The first of these defining rows was about whether a party of Labour was needed and if so, what form it should take. This began with the debate over the creation of the Labour representation committee in 1900 and was resolved with the formal creation of the Labour party in 1906, after a pact with the Liberals gave Labour MPs a significant parliamentary presence1

The second debate begins with the shattering failure of the MacDonald government.  From 1931 to 1935, Labour was led by Henderson and Lansbury, and while their radical energy was vital for the continued survival of the Labour party their tradition of political nonconformism tinged with pacifism was ultimately crushed by Union-led pragmatism and willingness to support a military build up and socialisation driven by a powerful central state.

The third debate came after the departure of Attlee in the late-fifties. The Bevanite rebellion predated the election of Gaitskell, of course, but the bitter debates over how the party should move forward was only fought to the (near literal) death after the old man and his authority left the scene.

Was Labour to be a truly socialist party, or a social-democratic one? This question led to a sustained Bevanite challenge to Gaitskell over issues like clause IV of the party and the extent of nationalisation, a debate only truly resolved after the death of both men. Gaitskell had, by 1963, established firm control of the party, but his death meant that a former Bevanite was able to steer a middle path between both forces, a course which was both electorally successful and ideologically inconsistent.

The last huge debate on the future of the Labour party came, not with New Labour, but in the mid-Eighties, when a genuinely radical alternative socialist ideology was put forward and ultimately defeated. That battle felt like one of life and death. It was resolved by victory of the diminished Social-Democratic wing of the party in supportive alliance with the more moderate section of those opposed to the previous Wilsonian pragmatism.

After that victory was won, the only open question was what compromises with the electorate was needed in order to secure victory. It took three elections and three leaders, but Labour finally found a satisfactory answer2. That led the way for a settled period of political direction that ended ideologically with the great recession and politically with the leadership of Gordon Brown.

What of today?

In many ways, the true achievement of Ed Miliband’s leadership of the Labour party has been to avoid such rupture and schism. While there has been an attempt to establish various ideological Milibandisms (Predistribution, One Nation, Fairness, Together and so on) and the leadership of the party has been consistent in it’s renewed focus on the evil of inequality, the real mark of the Labour movement has been the attempt to bury differences in order to secure victory. In the Kingdom of Ed M, the Liam shall lie down with the Len.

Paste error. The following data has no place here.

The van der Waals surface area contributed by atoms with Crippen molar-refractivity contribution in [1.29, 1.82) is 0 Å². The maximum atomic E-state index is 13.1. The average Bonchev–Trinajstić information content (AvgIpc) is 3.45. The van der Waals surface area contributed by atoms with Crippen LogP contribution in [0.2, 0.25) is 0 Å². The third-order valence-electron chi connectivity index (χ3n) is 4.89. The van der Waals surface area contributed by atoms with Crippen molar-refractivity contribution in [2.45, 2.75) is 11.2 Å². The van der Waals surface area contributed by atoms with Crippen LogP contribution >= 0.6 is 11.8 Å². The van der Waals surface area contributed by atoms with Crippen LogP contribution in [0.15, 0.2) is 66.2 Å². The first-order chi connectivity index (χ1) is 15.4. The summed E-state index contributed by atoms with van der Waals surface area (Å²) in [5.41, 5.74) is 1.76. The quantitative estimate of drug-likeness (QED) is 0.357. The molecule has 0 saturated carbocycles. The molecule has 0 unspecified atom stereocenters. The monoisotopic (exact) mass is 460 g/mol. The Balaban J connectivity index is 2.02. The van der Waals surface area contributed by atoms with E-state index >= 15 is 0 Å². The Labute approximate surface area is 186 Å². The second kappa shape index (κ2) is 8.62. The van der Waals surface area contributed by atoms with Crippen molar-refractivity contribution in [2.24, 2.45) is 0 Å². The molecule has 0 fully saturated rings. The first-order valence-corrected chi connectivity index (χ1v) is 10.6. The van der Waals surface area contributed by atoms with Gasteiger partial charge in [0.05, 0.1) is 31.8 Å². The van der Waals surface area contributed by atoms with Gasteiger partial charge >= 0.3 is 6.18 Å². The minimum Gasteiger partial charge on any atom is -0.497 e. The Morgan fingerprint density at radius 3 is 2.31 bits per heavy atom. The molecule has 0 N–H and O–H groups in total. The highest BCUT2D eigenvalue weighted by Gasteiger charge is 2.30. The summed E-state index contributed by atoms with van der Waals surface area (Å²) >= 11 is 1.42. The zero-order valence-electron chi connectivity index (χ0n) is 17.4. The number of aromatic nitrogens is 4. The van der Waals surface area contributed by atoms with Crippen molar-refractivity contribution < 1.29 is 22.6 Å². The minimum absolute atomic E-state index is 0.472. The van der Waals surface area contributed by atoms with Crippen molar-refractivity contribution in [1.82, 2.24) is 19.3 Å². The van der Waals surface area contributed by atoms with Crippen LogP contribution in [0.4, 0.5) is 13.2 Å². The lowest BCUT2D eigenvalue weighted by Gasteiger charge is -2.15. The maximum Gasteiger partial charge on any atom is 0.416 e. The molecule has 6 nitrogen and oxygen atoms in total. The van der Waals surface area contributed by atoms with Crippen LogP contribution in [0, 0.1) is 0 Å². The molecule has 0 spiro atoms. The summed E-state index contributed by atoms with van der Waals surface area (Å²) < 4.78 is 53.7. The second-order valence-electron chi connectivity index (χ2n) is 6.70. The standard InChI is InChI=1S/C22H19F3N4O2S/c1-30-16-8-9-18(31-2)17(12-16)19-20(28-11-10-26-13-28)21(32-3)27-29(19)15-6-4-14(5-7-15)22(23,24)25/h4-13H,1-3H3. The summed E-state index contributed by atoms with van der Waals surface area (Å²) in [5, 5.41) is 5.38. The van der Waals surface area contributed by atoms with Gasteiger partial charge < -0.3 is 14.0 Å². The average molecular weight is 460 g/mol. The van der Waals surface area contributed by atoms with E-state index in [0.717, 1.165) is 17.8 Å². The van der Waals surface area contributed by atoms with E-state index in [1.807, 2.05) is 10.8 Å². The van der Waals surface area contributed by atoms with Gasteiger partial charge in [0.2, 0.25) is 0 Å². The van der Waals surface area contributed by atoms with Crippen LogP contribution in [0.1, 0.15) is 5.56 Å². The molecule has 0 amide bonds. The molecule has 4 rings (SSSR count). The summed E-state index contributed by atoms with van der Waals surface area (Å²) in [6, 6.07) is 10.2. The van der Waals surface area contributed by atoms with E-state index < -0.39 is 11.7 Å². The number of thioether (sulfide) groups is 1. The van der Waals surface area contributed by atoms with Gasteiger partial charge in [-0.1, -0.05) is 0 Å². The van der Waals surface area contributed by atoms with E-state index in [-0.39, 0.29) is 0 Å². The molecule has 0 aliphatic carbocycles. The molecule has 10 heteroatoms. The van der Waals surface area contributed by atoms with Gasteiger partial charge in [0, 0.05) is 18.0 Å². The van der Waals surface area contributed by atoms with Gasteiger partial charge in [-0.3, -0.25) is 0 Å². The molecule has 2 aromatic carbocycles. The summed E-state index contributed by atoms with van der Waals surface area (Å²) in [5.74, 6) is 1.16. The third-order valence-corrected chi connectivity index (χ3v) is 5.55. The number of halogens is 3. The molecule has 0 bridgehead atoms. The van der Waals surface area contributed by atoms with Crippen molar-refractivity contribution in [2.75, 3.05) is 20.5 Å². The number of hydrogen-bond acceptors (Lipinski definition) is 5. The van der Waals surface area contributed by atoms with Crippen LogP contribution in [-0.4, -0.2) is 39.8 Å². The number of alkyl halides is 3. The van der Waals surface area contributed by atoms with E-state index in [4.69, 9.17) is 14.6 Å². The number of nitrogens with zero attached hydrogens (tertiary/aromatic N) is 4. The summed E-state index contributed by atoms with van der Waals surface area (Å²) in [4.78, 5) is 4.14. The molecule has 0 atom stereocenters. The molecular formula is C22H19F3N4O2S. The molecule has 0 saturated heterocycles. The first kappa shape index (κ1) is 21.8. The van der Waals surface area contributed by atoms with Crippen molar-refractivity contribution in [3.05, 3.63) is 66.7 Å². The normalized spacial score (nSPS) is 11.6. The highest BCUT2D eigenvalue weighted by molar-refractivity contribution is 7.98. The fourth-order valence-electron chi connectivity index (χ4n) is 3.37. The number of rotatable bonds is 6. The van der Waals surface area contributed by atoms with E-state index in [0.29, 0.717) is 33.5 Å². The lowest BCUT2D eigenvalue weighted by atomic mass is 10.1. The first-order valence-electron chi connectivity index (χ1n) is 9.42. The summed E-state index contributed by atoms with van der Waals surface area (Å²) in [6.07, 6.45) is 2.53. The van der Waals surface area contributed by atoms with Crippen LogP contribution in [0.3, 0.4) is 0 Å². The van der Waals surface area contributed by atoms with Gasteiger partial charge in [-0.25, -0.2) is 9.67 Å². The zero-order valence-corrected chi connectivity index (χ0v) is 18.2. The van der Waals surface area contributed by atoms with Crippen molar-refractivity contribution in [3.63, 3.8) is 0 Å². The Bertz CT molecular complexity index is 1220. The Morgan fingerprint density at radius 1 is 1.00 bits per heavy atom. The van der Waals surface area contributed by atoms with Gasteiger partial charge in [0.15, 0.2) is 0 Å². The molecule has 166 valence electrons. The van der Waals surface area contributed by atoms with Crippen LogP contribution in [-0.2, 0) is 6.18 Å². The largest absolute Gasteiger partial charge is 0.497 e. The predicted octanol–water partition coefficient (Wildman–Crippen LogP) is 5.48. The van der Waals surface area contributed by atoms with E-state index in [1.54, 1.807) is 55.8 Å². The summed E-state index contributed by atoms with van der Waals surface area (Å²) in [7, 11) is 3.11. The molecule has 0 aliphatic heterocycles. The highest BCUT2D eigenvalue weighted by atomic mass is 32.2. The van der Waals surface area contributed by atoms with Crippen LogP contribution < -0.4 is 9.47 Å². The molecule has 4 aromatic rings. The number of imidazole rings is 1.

This has been a noble and worthy effort. I’m not one of those who regards unity as a negative. However, I can’t see it lasting beyond the next election.

If we win, the challenges of government will force open the debate on what sort of party we should be. because there will be little room for even the maintenance of public spending without either public service ‘reform’ or tax increases (and most likely both).

Under such pressures, those who call for greater and more radical redistribution will feel little duty to be loyal to an agenda that they regard as unsatisfactory, while those who support a course of moderated restraint and strategic investment will not wish to see significantly increased services spending, wage increases or higher tax. Finally of course, there is the question of what sort of majority a Labour government will have, and to what extent it will need to rely on outside support to govern, which will invite the question of which, if any, support to seek.

That debate will be painful, but the duty and power of government will make it much more straightforward than you might expect. Power will hand authority and leadership to one group, should they choose to use it to set political direction. Ultimately, the dissenters (of any sort) will be forced to submit or leave.

If we lose, we will need to decide, in opposition, what sort of party we seek to be.

The choices will be pretty clear: Do we want to continue with the Nordic-Germanic social democracy we’ve pursued over the last few years, do we want to embrace the radical alternative that has been sketched by some socialist figures in the broader Labour movement, or do we want to attempt to redefine the Labour party in an era when the nature of Labour itself is in flux, perhaps offering a prospectus that is at once fiscally cautious, reforming on social and gender politics but radical when it comes to structure of politics and the state itself?

The bad news for the Labour party is that such battles tend to be pretty agonising.

The good news it that we usually come up with a pretty settled answer, one that last for a good couple of decades.

  1. a warning there for advocates of a UKIP alliance on the right []
  2. Of course the sad death of John Smith, like that of Gaitskell, meant that there was always a hankering among some in the party for a victory left unwon []

The Popular Centre: Links and files

3 comments

My new Policy Network  pamphlet on rebuilding the popular centre is out: You can read my article for Progress summarising the argument here: Thank you so much for the kind reactions.

I’ll be writing more about the subject, but I’ve had a few requests for kindle/Instapaper versions alongside the PDF.

So here’s my best shot at meeting those demands. Hopefully they work…

Original PDF

Instapaper friendly version: (no footnotess)

Kindle MOBI file (no footnotes)